In other words, Gono is now a de-facto prime minister whose role is to liaise with President Mugabe and implement policies that even some cabinet ministers and the two vice-presidents, Mujuru and Joseph Msika, may not be aware of. Such is the extent of the rot in the government of Mugabe.

The fact that Gono could now be gunning for the presidency must be looked at within the context of the Mujuru camp having fallen out of favour with Mugabe.

At 82, Mugabe does not know whom to trust and the Mujuru camp could be one of those groups. But again Gono has always been Mugabe’s right-hand man or the most trusted “induna” who has been consistent and unwavering in supporting the status quo.

To Mugabe, Gono is an honest, hardworking and loyal cadre who has bailed out the ruling party each time it faces financial problems since his time at the helm of the Commercial Bank of Zimbabwe.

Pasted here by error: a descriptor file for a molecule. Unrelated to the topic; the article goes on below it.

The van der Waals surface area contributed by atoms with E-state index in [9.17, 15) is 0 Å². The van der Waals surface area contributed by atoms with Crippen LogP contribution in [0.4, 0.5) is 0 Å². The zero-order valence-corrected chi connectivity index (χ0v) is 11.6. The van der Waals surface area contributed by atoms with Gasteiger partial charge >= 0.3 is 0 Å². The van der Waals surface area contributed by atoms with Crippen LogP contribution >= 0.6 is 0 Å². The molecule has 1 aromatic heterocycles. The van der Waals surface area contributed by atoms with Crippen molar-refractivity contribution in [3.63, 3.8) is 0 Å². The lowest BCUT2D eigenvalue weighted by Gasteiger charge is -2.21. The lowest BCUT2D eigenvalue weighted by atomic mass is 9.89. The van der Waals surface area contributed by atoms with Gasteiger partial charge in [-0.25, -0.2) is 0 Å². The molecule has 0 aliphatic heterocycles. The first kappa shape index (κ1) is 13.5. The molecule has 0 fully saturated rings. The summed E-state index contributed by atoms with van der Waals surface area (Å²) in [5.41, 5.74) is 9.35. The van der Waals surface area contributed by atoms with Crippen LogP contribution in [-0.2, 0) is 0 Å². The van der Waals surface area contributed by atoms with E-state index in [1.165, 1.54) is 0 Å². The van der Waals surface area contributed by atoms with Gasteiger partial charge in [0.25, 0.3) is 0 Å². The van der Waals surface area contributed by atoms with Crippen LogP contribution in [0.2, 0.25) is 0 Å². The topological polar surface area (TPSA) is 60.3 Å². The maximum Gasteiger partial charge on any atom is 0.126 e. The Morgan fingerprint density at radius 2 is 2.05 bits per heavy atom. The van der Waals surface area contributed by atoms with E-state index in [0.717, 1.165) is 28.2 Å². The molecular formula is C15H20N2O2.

In some circles, both within and without Zanu PF, Gono is viewed as an untainted and less controversial political figure compared to Mujuru, Emmerson Mnangagwa or Simba Makoni because he has kept his “distance” from the factional fighting that has characterised Zanu PF’s politics of succession in the past few years. As such, some see Gono as the natural successor of the ageing and tired Mugabe.  

The reason Gono’s political project to become the country’s next No 1 after Mugabe is doomed has everything to do with his lack of political legitimacy, his lack of popularity, and the intensity of Zanu PF factionalism which will leave the party in a much weaker position as the 2008 presidential poll approaches.

Gono is a beneficiary of the patronage politics he blames today for causing the country’s economic woes. His meteoric rise is one that can be attributed to patronage politics. Gono derives his political legitimacy from Mugabe, not Zanu PF or the people of Zimbabwe in whose language he wants to speak each time he appears in public.